What does EBT stand for? The answer is Electronic Benefits Transfer – and now we’ll explain what that means and why you need to know about it.
EBT Meaning | What is EBT?
EBT, or Electronic Benefits Transfer, is the name of the technology that is used to run the Supplemental Nutrition Assistance Program (SNAP, or food stamps) and often the Temporary Assistance for Needy Families (TANF or cash benefits) program.
The government uses this technology to automatically transfer benefits every month. The funds are sent from government coffers to an EBT card, which functions very similar to a debit card. These cards have two parts: cash and food.
SNAP funds are placed on the “food” part of the card and can only be redeemed for eligible food items. These include things like produce, meat, shelf-stable canned goods, and even seeds and produce-bearing plants!
Cash benefits are sent to the “cash” side of the card and can be used for non-food items, although there are still some restrictions. You can use the cash benefits for standard living expenses, including shelter, fuel, food, transportation, clothing, personal hygiene and employment expenses. You cannot use them for tattoos, piercings, alcohol, or other restricted items.
Why is EBT important?
These cash and food benefits help low income families make ends meet. These programs are extremely valuable to low income and underserved communities. They even help business owners by pouring money into the local economy. These benefits are tremendously important to low income people in the United States.
What do you need to know about EBT?
These benefits, such as SNAP and TANF, are paid every month on an plastic card that functions like a debit card. These funds are usually provided on the same day every month. Households who receive these benefits typically rely on these benefits to feed their families, so any delays can cause major problems for their households.
Over 40 million Americans were receiving these benefits in 2018. In that year, these programs paid a total of $57.1 billion toward those benefits.
That sounds like a lot but most households actually receive very little. The amount paid from these programs are based on the federal poverty level and complex calculations using guidelines like the Thrifty Food Plan.
There is a major misconception that people who receive these benefits are lazy or unemployed. That’s not true. The majority of households who receive SNAP benefits include at least one employed individual according to a 2018 study by the American Community Survey.
EBT and Low Income Relief
At Low Income Relief, we help millions of people make the most of their benefits. We have helped countless people, especially seniors and disabled people, get more food stamps every month. We have maintain an ever-updated list of hundreds of freebies and deals – including Amazon discounts! We have many related articles that may be able to help you save money, get free stuff and make ends meet.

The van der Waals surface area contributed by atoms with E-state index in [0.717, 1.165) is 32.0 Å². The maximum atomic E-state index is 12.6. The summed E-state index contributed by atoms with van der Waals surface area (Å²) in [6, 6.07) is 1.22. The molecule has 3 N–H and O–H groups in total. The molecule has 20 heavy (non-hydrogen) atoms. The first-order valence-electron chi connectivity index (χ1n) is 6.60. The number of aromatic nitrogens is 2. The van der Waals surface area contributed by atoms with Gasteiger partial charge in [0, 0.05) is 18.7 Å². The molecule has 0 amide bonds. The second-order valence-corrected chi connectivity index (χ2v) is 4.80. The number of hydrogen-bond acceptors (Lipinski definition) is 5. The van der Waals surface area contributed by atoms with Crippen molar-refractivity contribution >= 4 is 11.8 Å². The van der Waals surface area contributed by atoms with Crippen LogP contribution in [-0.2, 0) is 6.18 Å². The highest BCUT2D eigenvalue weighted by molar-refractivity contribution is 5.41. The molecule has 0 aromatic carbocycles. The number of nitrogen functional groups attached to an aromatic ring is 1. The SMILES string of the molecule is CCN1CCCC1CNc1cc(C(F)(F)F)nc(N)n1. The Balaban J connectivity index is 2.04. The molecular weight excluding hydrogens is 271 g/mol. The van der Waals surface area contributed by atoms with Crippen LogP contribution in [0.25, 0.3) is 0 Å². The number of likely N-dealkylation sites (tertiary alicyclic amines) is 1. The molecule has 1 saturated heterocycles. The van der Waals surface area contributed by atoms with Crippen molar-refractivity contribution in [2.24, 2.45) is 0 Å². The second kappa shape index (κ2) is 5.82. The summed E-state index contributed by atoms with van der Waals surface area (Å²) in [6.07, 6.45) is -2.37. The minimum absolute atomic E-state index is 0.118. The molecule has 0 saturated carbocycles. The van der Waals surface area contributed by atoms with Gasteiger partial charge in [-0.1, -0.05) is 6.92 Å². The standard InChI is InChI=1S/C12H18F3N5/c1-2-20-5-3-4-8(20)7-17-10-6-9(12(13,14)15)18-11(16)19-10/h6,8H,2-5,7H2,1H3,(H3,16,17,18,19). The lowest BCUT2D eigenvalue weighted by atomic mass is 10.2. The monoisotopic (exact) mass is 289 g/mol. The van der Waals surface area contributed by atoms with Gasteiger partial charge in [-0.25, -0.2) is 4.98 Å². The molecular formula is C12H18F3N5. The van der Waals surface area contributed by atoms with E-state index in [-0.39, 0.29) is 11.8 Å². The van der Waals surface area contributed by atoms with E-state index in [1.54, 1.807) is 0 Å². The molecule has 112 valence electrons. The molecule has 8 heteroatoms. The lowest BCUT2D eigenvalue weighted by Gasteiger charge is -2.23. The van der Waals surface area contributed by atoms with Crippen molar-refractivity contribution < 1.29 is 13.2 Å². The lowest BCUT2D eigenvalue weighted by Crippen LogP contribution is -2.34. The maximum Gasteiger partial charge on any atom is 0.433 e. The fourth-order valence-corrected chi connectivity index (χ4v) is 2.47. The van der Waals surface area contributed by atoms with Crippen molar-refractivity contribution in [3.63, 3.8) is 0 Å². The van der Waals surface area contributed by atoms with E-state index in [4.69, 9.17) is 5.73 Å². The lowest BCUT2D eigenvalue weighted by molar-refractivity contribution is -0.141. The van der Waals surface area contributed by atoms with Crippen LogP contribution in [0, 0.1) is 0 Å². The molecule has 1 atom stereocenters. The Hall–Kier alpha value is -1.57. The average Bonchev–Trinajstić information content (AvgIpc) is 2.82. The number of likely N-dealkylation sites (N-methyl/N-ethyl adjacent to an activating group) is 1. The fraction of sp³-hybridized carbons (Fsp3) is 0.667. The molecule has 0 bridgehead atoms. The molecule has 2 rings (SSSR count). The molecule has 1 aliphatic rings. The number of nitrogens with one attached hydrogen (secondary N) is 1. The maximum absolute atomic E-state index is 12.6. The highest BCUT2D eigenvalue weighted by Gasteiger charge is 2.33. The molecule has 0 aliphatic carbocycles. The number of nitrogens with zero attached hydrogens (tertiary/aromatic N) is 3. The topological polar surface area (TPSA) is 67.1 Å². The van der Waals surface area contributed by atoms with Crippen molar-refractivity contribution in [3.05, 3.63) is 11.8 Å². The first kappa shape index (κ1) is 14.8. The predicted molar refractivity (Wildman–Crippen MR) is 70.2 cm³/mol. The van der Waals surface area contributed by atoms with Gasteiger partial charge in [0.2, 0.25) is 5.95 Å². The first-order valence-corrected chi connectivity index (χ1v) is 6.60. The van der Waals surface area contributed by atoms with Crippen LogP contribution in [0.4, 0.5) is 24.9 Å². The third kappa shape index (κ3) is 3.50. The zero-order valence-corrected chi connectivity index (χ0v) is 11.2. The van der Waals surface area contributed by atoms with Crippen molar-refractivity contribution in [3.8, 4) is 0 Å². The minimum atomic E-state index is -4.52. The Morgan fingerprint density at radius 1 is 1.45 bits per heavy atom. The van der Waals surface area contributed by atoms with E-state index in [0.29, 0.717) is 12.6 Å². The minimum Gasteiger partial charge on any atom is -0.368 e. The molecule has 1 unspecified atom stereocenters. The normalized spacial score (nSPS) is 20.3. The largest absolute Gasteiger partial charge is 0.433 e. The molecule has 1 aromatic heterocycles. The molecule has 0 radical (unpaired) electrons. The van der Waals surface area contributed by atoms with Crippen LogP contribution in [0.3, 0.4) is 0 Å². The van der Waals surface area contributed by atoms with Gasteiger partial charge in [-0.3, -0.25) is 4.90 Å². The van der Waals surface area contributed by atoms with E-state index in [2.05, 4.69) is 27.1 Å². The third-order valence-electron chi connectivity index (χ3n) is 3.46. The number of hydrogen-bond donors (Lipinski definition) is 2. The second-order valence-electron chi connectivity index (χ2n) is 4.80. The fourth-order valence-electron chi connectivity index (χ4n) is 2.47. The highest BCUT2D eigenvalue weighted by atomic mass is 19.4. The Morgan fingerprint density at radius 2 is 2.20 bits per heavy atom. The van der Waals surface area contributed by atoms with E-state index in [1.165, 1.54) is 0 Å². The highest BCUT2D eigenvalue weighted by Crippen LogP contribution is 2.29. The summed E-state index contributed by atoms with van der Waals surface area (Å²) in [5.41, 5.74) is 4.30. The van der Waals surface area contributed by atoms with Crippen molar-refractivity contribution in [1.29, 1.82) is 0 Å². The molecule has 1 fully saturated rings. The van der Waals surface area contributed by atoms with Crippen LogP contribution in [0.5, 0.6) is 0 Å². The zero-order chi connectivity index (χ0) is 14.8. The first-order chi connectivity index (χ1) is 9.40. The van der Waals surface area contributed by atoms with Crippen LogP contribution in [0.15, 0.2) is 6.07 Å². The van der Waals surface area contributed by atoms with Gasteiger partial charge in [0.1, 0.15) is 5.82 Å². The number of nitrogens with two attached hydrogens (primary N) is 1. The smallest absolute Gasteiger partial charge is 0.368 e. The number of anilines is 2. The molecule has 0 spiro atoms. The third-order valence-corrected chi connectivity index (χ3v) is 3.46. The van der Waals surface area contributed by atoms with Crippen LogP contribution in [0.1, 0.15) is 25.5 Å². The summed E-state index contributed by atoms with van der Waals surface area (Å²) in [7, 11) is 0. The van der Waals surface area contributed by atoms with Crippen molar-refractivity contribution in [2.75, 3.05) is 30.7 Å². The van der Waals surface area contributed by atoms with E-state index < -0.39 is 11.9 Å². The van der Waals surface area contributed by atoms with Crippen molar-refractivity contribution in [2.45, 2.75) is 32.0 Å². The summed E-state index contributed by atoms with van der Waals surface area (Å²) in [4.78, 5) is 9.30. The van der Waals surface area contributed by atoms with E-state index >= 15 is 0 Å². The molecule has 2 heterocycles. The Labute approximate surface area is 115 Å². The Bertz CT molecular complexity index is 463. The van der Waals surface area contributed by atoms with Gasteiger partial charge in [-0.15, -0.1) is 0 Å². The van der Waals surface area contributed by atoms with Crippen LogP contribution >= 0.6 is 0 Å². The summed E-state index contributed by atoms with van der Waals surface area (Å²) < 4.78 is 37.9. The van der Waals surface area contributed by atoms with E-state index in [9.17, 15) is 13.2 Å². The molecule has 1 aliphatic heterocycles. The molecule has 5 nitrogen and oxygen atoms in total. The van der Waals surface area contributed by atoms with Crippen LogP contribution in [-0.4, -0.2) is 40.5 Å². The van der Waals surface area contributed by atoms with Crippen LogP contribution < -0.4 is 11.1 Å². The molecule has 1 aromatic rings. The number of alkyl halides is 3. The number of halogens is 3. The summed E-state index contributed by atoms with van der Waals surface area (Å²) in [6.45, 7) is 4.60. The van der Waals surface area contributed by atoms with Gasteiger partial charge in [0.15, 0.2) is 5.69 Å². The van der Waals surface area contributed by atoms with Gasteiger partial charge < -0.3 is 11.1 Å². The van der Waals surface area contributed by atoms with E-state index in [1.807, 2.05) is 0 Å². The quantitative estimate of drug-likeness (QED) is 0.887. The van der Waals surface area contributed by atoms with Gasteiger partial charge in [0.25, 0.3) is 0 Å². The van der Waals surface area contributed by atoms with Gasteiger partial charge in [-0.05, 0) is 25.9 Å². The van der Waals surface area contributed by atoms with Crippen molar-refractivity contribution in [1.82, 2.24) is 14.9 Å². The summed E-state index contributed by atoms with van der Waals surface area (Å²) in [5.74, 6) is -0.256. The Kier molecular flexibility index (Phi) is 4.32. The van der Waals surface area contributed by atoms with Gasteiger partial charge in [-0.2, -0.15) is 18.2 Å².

There are many ways that you can use the Low Income Relief information service. You can browse our website, watch our YouTube videos, or search by your state for more information. If you are looking for something specific, you can also chat with Lira to see if she can help you find the resources that you need.
Frequently Asked Questions about EBT (FAQs)
We get a lot of questions about this! Here are some of the questions we are asked most often.
How do I apply for EBT?
In order to apply for EBT, you will need to apply with your local state agency that administers either the Supplemental Nutrition Assistance Program (SNAP) and Temporary Assistance for Needy Families (TANF). The applications are often combined, so it is easy to apply.
Can a felon get EBT?
It depends. In some states, people with certain drug-related felonies may not be able to get EBT. There are 18 states that have abandoned the drug offender ban and 26 additional states have eased their restrictions. Only six states fully enforce the ban (Wyoming, Alaska, Mississippi, West Virginia, Georgia and South Carolina).
How do I check my EBT balance?
Checking your balance is easy! There are four ways you can easily check your balance:
- You can call the number on the back of your card.
- You can log into the official state cardholder portal (like Connect EBT or EBT Edge)
- You can make a purchase and check the balance on the receipt.
- You can use a third-party EBT app like Providers to monitor your balance.
How much is EBT monthly?
On average, households receive about $240 per month in SNAP EBT benefits. It averages to about $121 per person per month. Households that are eligible for cash benefits receive an average of $309 per month in cash benefits on their cards.
What is my EBT card number?
The card number is usually only available by looking at the physical card. If you lose your card or you are unable to find the number, you will usually have to order a new card. You may want to write your card number down when you receive it, just so you don’t lose it.
Do all states offer EBT programs?
Yes. Sometimes people ask us specifically about Virginia EBT or Kentucky EBT or if another state has a program. All states in the United States offer these programs, including food stamps (SNAP) and cash benefits (TANF).
Can I request to restore expired benefits?
Yes! If your food stamps application has lapsed and your benefits have stopped, you can recertify or reapply. If your benefits have been lost due to inactivity, you will need to discuss that process with your caseworker.
Other Topics Related to EBT
Supplemental Nutrition Assistance Program (SNAP)
Women, Infants and Children (WIC)
Pandemic EBT (P-EBT)